Joseph Gentiluomo Changed the Game of Bowling

98-year-old Joseph Gentiluomo honored for his contribution to sport

While Gentiluomo’s name may not ring a bell like the others, he’s certainly made a significant impact on the sporting landscape with his invention some 40 years ago of the modern bowling ball.

The 98-year-old Schenectady resident, Mont Pleasant Technical School graduate and World War II veteran used one of them to roll a frame Friday as part of a re-opening ceremony at Spare Time Clifton Park.

“He changed bowling,” Spare Time manager Scott McGlauflin said after Gentiluomo and several local dignitaries fired the first balls at the facility since it was shut down in March because of the coronavirus pandemic. “He definitely did.”

Gentiluomo was never an avid bowler himself, yet with his ball modification, he helped so many of them enhance both their enjoyment and productivity on the lanes.
“It took my brain to come up with it,” Gentiluomo explained. “The old ball was molded with one material and had a heavier cover. I put all the weight inside to get more power at the pins.”

Gentiluomo, who worked at GE, IBM and Mechanical Technology before branching out on his own, is the owner of 28 patents, including several different golf balls and a mechanical hand used by NASA.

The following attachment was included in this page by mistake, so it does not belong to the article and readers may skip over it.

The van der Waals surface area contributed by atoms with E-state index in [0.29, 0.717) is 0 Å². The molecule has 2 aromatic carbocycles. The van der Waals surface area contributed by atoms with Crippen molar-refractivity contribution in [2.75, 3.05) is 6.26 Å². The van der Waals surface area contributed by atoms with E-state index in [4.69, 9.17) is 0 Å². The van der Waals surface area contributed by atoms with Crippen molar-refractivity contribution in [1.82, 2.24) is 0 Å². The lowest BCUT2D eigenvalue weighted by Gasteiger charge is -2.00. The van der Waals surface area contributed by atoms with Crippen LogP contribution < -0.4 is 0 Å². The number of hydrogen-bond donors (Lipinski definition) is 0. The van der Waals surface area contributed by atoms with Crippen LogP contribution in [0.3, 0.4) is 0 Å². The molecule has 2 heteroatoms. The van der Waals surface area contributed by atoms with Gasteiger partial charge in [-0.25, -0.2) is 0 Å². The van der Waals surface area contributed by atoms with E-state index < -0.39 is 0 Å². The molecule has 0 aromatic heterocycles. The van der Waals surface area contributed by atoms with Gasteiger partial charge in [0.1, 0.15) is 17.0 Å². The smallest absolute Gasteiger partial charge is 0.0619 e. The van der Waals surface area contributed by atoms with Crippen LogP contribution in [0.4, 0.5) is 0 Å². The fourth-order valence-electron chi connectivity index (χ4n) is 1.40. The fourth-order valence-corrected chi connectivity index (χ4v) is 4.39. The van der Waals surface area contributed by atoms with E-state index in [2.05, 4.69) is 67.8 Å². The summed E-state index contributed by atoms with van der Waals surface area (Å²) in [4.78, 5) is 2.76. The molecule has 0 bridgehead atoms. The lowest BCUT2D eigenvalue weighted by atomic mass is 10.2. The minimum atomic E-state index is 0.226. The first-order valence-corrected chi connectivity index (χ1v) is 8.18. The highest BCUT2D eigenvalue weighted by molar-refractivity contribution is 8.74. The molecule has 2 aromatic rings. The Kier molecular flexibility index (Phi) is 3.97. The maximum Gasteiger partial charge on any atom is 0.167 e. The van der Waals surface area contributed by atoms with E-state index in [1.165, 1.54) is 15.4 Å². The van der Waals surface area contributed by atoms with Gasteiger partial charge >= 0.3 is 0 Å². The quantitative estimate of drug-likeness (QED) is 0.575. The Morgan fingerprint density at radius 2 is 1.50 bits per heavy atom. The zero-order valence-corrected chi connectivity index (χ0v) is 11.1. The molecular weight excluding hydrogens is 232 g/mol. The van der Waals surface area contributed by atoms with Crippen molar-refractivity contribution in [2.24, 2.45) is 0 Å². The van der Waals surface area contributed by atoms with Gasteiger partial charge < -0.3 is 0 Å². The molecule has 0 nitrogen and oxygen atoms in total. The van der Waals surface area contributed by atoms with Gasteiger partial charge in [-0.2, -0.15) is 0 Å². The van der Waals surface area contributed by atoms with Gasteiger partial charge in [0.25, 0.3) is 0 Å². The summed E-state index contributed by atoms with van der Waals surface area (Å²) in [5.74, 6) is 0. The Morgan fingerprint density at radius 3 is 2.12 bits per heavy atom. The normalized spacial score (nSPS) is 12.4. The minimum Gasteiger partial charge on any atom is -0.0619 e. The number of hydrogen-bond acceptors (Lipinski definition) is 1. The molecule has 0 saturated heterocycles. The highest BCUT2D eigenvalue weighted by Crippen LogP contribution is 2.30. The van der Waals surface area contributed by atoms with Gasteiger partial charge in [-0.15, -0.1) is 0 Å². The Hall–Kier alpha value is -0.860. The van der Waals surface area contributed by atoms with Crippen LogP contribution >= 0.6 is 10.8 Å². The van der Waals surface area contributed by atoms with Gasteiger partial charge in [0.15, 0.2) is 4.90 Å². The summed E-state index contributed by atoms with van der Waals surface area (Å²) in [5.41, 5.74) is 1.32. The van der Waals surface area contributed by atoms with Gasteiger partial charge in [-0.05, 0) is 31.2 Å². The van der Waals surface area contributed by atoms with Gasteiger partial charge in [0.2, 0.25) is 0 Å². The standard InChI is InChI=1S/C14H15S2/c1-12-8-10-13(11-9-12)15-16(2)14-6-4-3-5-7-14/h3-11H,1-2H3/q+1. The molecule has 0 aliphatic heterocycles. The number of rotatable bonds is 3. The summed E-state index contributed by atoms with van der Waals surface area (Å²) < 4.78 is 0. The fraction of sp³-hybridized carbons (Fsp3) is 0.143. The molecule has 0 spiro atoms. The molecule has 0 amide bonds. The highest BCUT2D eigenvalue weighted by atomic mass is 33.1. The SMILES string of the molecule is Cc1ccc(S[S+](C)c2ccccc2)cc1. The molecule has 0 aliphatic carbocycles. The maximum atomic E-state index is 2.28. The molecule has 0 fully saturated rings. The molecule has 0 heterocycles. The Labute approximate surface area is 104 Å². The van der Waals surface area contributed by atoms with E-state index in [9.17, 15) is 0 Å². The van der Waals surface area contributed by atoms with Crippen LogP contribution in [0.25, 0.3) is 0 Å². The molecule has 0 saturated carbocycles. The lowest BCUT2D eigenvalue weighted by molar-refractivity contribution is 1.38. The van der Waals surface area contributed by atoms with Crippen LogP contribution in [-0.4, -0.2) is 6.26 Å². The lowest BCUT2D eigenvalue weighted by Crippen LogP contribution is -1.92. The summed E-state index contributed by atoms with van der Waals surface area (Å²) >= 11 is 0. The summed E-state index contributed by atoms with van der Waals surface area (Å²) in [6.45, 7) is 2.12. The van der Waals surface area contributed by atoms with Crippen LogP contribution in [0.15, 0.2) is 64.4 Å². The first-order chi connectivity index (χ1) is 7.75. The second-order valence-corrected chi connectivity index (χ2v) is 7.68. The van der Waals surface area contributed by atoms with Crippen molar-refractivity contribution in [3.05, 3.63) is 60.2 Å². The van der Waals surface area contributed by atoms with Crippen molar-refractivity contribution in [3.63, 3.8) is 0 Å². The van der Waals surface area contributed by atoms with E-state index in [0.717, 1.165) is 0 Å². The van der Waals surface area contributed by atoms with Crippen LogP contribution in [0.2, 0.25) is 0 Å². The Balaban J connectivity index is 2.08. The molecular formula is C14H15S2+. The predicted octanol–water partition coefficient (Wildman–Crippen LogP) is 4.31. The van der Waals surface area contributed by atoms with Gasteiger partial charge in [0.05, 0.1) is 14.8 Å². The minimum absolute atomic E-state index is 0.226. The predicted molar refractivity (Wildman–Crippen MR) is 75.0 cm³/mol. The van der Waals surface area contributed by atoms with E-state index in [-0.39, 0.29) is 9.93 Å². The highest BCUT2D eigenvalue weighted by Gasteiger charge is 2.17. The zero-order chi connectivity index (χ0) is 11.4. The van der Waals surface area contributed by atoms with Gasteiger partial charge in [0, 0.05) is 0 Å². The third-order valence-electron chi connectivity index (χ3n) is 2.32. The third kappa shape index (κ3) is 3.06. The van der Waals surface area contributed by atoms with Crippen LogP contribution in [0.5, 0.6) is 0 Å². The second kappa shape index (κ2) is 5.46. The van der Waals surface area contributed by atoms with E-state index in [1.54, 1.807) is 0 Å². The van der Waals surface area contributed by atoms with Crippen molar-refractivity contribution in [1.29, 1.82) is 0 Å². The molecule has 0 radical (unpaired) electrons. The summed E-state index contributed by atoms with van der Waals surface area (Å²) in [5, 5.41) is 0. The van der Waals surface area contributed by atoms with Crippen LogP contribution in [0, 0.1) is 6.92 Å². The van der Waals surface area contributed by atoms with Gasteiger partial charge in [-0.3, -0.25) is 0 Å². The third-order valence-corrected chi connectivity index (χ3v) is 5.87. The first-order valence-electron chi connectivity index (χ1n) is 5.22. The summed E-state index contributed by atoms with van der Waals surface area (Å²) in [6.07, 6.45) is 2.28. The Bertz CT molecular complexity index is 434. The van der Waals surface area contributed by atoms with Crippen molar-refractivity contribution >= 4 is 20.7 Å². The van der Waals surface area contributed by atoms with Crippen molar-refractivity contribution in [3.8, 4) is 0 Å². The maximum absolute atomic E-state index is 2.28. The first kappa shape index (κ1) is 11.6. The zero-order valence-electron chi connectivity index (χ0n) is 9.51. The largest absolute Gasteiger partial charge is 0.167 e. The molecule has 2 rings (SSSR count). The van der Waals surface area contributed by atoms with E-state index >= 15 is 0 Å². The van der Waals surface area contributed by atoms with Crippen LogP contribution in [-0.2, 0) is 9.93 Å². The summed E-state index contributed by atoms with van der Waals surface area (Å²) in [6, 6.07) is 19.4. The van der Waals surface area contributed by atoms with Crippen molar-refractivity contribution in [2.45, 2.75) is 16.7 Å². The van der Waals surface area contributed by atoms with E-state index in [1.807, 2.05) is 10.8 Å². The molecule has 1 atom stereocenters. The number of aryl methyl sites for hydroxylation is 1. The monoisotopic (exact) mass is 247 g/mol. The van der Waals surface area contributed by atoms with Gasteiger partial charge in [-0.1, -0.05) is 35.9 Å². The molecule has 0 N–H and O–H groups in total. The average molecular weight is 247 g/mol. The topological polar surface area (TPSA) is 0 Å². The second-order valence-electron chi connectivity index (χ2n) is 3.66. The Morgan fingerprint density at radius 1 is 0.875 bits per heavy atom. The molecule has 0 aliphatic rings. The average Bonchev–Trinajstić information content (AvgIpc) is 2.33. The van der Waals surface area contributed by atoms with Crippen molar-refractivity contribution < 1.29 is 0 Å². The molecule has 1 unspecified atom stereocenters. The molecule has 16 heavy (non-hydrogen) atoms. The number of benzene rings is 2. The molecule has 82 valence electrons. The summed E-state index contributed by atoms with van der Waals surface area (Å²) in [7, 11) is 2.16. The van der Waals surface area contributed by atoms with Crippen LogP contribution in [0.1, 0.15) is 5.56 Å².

“I was inventing things in all kinds of sports. I created a golf ball with less hooking and slicing. It had to do with the density of the ball,” the 1950 RPI graduate said. “I figured I’d do the same thing with a bowling ball. The old ball would start spinning sooner. When you throw my ball down the alley, it slides better and goes into the pins with more energy.”

Senator Jim Tedisco (R-Glenville), who had a hand in Gentiluomo’s invite to the opening ceremony, was among the dignitaries who tossed a few balls. Before that, he presented Gentiluomo with a proclamation recognizing his contribution to bowling.

“We are honored today to have the man who allows us to knock down more pins than we probably ever could,” Tedisco said.

Gentiluomo’s first ball slowly veered left and found the gutter near the end of the lane. On his second roll, after moving slightly to his right for his approach, he knocked down eight pins.

“I told them, ‘The alley looks narrow. Holy cow,’ ” Gentiluomo said afterward. “The first one wasn’t so good. On the second one, I compensated and did the job. I did a little better.”

Gentiluomo couldn’t pinpoint the last time he bowled, but said it had been some time.

“When I was in the service, I bowled in a league,” he said. “After I got out in 1946, I bowled once or twice, but I was always interested in a lot of sports.”

While at Mont Pleasant, Gentiluomo played basketball when legendary coach Sig Makofski was running the program, and ran track under Norm Kitching, another Schenectady City School Athletic Hall of Fame member. He graduated in 1941 and enlisted in the U.S. Army the next year, and eventually reached the rank of staff sergeant. He entered RPI following his military hitch, which included a stay in Okinawa when the allied forces were preparing to attack Japan.

“He’s so smart,” said Gentiluomo’s daughter, Diane Simone. “When I would go to him with a math problem, it would turn into a two-hour conversation. I knew I was in for a whole afternoon.”

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